Parts and Labor Design and Felder & Associates transformed a 1938 Greyhound Lines bus terminal in Savannah, Georgia, into a restaurant, the Grey. Photography by Emily Andrews.
Annie Block | April 02, 2015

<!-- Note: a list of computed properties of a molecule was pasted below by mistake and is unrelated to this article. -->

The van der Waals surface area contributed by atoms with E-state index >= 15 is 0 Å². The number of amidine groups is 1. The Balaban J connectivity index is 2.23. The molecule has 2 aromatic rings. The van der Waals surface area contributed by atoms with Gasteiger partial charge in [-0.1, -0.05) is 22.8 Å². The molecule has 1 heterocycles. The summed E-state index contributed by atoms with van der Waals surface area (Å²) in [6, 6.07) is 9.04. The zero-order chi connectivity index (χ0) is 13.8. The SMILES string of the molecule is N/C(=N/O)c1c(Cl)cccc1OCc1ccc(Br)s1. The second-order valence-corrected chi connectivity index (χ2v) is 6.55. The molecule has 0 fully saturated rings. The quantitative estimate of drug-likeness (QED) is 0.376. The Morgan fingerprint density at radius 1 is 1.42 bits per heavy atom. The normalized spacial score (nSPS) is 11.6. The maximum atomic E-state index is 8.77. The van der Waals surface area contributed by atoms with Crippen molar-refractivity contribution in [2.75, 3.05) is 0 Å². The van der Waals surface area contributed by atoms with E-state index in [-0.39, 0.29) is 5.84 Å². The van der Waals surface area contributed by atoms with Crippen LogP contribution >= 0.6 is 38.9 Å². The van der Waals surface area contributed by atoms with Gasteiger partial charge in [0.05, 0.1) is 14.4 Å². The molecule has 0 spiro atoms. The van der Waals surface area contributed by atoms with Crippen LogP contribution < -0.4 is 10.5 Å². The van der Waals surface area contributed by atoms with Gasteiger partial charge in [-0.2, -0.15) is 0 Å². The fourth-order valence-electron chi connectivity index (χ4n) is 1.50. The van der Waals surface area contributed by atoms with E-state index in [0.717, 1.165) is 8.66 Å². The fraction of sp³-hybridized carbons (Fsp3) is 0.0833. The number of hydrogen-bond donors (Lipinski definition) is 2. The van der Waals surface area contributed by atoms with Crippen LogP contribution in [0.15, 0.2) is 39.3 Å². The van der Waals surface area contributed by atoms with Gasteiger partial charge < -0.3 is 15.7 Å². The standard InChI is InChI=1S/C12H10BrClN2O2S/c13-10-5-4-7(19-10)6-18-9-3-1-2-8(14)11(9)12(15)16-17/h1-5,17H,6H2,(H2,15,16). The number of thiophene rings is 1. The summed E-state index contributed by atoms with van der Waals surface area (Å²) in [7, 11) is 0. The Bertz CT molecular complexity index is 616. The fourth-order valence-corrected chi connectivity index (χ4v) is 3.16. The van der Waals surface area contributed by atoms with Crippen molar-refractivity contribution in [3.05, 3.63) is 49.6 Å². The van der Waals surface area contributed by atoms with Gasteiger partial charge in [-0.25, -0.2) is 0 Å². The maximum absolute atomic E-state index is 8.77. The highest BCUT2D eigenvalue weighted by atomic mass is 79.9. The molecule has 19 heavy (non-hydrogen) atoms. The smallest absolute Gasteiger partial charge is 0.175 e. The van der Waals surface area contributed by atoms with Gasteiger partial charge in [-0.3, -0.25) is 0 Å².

It was 1929 when Greyhound Lines rolled into existence, making the racing dog the company logo and art moderne the style of the stations. One of them was built in 1938 in Savannah, Georgia, by architect George D. Brown. Now, thanks to a preservation-conversion effort undertaken by Parts and Labor Design, handling the interior, and Felder & Associates, for the streamlined facade, this landmark has become the Grey, where people come for dinner instead of buses. Parts and Labor principals Andrew Cohen and Jeremy Levitt divided the two-story, 5,500-square-foot space into four zones: the oak-paneled bar in front and main dining in back, plus a pair of private dining rooms—in one of which the women bus drivers previously took their showers. The brick walls and the terrazzo flooring, detailed in stainless steel, have been restored, and a tasteful furniture-scape mixes vintage and custom pieces. Outside, new versions of the blue and white Vitralite glass panels used in ’38 were installed.